Do preferences vary according to sociodemographic and clinical variables (including illness type and age) and between patients and their family members?
Do preferences for place of end-of-life care and place of death differ and, if so, why?
Do preferences change over time and, if so, why?
Are preferences met and, if not, why?
Methods and analysis
Protocol and registration
This protocol is registered in PROSPERO (CRD42022339983). It follows the Joanna Briggs Institute (JBI) methodology for umbrella reviews17 18 and is reported according to the Preferred Reporting Items for Systematic review and Meta-Analysis protocols 2015 statement.19 The expected start date of this study is 01 July 2022 and the expected end date is 30 April 2023. Any amendments to the protocol will be recorded and described in the final umbrella review report.
Patient and public involvement
Patients and/or the public will not be directly involved in this study. However, representatives of patients and carers from the International Alliance of Patients’ Organizations and Eurocarers have participated in the design of the protocol and will help disseminate the results.
Types of participants
We will consider systematic reviews of studies that include patients diagnosed with any life-threatening illness, of any age, gender and race/ethnicity, and/or their family members. Types of life-threatening illnesses include, but are not limited to, any acute or chronic illness for which curative treatment may be feasible but can fail (eg, cancer, frailty, organ failure, infectious diseases). We will also consider the study participants had life-threatening diseases if the authors stated they had been followed by palliative care or hospice care services. Reviews exclusively focused on patients with diseases that are not life-threatening or healthy individuals will be excluded as they focus on a hypothetical rather than real scenario of end of life and death.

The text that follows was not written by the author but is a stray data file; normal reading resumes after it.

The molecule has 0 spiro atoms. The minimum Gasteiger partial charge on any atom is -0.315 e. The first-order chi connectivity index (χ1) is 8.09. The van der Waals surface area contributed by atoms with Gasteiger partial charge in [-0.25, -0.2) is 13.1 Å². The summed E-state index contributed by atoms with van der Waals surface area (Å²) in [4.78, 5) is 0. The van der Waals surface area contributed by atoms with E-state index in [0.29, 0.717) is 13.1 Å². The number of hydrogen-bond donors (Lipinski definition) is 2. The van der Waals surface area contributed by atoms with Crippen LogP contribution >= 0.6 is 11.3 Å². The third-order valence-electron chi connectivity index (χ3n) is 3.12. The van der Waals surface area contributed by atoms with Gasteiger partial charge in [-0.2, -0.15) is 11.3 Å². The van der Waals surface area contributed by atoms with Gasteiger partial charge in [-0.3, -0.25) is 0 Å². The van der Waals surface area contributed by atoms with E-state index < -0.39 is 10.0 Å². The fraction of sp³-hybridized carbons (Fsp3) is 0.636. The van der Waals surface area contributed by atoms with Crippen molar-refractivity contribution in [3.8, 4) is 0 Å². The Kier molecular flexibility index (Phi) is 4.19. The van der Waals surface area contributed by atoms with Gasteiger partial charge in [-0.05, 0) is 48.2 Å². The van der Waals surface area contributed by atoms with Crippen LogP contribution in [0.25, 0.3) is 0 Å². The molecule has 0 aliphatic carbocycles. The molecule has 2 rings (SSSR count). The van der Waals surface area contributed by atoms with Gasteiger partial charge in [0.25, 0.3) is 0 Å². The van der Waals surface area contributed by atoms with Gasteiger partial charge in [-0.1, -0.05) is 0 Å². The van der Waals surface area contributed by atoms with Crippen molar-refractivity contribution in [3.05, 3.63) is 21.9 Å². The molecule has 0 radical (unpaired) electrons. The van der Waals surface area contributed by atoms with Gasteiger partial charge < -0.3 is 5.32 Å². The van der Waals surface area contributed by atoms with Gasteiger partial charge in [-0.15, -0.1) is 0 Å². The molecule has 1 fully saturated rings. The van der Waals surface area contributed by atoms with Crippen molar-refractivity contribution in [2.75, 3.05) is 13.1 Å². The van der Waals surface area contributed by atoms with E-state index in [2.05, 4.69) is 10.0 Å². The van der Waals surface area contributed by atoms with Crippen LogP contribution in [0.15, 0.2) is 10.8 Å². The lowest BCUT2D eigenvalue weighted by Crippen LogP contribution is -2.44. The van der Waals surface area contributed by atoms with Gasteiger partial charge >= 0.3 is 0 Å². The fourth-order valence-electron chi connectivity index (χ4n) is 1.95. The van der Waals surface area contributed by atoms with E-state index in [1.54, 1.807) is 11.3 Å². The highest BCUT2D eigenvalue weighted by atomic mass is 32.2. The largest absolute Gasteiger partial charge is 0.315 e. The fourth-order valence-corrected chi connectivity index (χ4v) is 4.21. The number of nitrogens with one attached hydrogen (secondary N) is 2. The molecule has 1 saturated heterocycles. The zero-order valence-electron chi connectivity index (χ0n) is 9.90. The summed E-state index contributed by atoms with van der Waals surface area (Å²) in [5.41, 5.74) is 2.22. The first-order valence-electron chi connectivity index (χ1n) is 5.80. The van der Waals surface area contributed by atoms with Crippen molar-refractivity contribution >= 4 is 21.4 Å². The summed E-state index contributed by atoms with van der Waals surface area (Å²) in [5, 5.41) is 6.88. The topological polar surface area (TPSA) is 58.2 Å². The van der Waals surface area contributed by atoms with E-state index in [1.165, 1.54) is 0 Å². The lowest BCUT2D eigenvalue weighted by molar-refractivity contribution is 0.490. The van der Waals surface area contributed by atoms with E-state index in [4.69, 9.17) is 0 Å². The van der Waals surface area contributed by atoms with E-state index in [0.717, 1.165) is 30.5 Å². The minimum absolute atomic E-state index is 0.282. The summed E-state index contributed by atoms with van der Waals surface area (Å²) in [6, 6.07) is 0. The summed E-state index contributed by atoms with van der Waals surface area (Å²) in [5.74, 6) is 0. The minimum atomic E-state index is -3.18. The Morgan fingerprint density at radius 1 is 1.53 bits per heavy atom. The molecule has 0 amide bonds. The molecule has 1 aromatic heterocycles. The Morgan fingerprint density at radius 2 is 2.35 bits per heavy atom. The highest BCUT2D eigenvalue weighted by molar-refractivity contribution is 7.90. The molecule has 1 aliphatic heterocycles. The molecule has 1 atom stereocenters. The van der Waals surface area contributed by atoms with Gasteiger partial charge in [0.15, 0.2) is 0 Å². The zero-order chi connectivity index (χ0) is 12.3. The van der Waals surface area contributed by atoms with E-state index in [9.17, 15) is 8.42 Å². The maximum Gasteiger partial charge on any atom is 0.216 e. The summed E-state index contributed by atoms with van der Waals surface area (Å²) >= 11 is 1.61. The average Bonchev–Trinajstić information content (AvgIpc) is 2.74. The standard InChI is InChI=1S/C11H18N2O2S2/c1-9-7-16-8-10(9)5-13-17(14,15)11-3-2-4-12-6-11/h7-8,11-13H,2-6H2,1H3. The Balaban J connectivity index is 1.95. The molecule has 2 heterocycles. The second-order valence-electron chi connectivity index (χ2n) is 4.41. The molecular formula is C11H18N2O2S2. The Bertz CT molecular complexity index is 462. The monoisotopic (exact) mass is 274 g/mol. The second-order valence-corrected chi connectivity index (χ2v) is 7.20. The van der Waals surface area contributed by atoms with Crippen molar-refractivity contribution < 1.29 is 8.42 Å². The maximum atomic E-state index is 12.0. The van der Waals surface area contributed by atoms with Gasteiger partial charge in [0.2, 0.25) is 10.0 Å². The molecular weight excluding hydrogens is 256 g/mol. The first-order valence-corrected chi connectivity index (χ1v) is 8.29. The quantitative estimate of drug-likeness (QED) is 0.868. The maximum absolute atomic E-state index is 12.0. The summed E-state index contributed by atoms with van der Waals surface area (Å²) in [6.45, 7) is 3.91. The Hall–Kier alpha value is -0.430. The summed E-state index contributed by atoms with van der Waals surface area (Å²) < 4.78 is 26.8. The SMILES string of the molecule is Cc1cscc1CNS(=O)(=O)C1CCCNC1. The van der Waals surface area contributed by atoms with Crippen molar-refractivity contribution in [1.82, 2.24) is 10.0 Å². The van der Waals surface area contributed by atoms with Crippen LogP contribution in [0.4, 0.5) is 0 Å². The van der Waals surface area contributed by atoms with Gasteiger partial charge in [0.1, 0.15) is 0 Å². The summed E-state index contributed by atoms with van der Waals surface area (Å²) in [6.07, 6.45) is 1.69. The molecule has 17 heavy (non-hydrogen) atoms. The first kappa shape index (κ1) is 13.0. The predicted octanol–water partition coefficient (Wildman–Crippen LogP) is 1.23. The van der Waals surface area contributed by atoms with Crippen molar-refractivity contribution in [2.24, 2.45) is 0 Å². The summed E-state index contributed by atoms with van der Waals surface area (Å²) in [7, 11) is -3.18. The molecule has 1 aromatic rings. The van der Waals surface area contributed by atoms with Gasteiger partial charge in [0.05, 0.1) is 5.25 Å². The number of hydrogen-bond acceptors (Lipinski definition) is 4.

In palliative and end-of-life care, the concept of ‘family’ goes beyond familial-based relationships (eg, by marriage, birth, consanguinity or legal adoption) and includes other significant persons (eg, friends, neighbours or legal representatives).4 We will adopt this approach in the definition of family members, including all of the above. Systematic reviews focused on professionals and/or formal or informal carers other than family (eg, volunteers acting on behalf of charities) will be excluded.